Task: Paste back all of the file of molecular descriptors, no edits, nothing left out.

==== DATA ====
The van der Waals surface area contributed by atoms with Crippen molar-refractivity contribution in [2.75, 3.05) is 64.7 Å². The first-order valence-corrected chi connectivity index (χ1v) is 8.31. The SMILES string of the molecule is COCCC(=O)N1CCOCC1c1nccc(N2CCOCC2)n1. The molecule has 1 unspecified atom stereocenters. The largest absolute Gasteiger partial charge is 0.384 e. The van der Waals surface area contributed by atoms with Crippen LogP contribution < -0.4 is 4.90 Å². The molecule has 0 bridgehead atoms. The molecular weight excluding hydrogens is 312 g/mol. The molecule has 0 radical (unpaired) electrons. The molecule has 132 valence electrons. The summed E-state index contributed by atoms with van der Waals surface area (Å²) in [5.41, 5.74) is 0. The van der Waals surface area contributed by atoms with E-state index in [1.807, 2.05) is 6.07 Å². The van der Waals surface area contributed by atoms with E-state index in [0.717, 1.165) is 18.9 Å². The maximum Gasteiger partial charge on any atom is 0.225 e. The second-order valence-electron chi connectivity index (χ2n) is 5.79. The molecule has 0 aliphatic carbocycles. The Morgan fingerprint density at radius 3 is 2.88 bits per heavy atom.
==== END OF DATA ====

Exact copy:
The van der Waals surface area contributed by atoms with Crippen molar-refractivity contribution in [2.75, 3.05) is 64.7 Å². The first-order valence-corrected chi connectivity index (χ1v) is 8.31. The SMILES string of the molecule is COCCC(=O)N1CCOCC1c1nccc(N2CCOCC2)n1. The molecule has 1 unspecified atom stereocenters. The largest absolute Gasteiger partial charge is 0.384 e. The van der Waals surface area contributed by atoms with Crippen LogP contribution < -0.4 is 4.90 Å². The molecule has 0 bridgehead atoms. The molecular weight excluding hydrogens is 312 g/mol. The molecule has 0 radical (unpaired) electrons. The molecule has 132 valence electrons. The summed E-state index contributed by atoms with van der Waals surface area (Å²) in [5.41, 5.74) is 0. The van der Waals surface area contributed by atoms with E-state index in [1.807, 2.05) is 6.07 Å². The van der Waals surface area contributed by atoms with E-state index in [0.717, 1.165) is 18.9 Å². The maximum Gasteiger partial charge on any atom is 0.225 e. The second-order valence-electron chi connectivity index (χ2n) is 5.79. The molecule has 0 aliphatic carbocycles. The Morgan fingerprint density at radius 3 is 2.88 bits per heavy atom.